Thursday, February 23, 2012

Not So Sweet Worlds

Tonight I am off to my first ever book club meeting! The first title on our reading list is: Revolutionary Road (Richard Yates).I love Yates but I'd left this near the bottom of my To Read list because I had already watched the film. I know I am pretty much alone in thinking "movie first" is the best order in which to proceed with a book/movie combo, but I just think it makes so much more sense. Most people agree that the book is usually better than the movie, so this way around it minimises the chance of disappointment.

I find Yates' ability to conjure visuals with his words so strong that having seen the film a couple of years before reading the book made almost no difference to my reading experience. The images from the film faded from my mind after the first couple of pages. His writing is beautiful, sharp and desolate.

The only reason I wasn't more upset by the book was (I think) because I had just finished the emotionally raw Sweet Old World by Deborah Robertson. I found it tender, moving, melancholy and heartbreaking; it reminded me of feelings I've had and people I know and made me feel desperately sad for everyone. Yet it was still touching and gentle despite being so unutterably sad. It's hard to shy away from a book that feels so true, even if it is not about easy truths.

Soft, Sad and Beautiful

Yesterday I finished reading Tell The Wolves I’m Home by Carol Rifka Brunt.

Oh I loved this book. It was soft and sad and beautiful, like Bach’s cello music. By the end, I loved the book’s characters the way they loved each other.

It made me remember all the awkward, lonely, longing and uncomfortableness of being a teenager. Despite being about loved ones dying, and jealousies in relationships, it’s really quite a gentle book which is - let’s be honest – often what I like the best.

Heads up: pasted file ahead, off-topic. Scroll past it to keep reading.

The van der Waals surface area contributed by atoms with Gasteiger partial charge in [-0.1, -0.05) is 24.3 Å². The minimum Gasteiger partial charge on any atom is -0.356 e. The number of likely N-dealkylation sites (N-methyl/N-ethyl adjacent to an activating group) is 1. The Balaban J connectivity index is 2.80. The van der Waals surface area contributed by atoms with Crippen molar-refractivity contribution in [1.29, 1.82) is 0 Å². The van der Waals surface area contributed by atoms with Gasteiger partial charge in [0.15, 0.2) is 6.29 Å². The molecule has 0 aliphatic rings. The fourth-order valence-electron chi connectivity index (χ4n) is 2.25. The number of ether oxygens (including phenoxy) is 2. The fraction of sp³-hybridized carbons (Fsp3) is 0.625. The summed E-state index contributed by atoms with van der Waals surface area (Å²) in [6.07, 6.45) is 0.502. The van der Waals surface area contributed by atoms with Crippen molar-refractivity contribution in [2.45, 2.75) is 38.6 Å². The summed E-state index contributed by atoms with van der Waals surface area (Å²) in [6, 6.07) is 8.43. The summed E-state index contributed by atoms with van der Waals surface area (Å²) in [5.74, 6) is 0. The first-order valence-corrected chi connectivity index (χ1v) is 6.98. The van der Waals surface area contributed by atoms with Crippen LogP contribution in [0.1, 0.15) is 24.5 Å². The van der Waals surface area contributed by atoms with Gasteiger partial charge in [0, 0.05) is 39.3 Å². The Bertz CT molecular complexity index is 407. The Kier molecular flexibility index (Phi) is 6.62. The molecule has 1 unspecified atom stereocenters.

It won't be published until June (I think) so please look out for it when it does turn up. If you want to read a book that reminds you of cold Autumn days in a forest, afternoons drinking tea with special people, and moments of surprising and sharp beauty then this is the book for you.


Thursday, February 2, 2012

Stuck In The Middle

Because it is such a long book, I was in the middle of Middlesex by Jeffrey Eugenides for several days. A colleague of mine who I shall refer to as Tim Tam has concurrently been in the middle of Middlemarch. Things became good-naturedly confusing on several occasions but eventually we had it all sorted out. We discovered to our amusement that both of us had had conversations where the person we'd been talking to thought we were reading the other "middle" book. In case anyone is still confused, this conversation illustrates the difference between the two books:

Tim Tam: I'm quite enjoying Middlemarch, but I still have a fair bit to go.
Me: I'm still reading Middlesex.
Tim Tam: Oh, are you?
Me: Yes. She's just discovered she's a he and has run away from home.
Tim Tam: Oh. Um... I don't think that happens in mine.



But enough of comparisons and on to the meat of Middlesex itself. I enjoyed every one of it's 530 odd pages. It made me realise with great clarity how important fiction can be in illuminating truths. It tells the story of an intersex person with honesty and beautiful, awkward, realistic simplicity. There's no over the top razzle dazzle or even a whiff of this being an "Issue" book. It feels like the truth and that is a wonderful thing. I am very please to inform the eleventy-hundred people who have told me over the past decade that I will love this book that you were all right. I'm sorry it took so long but I am so glad I finally listened to your advice.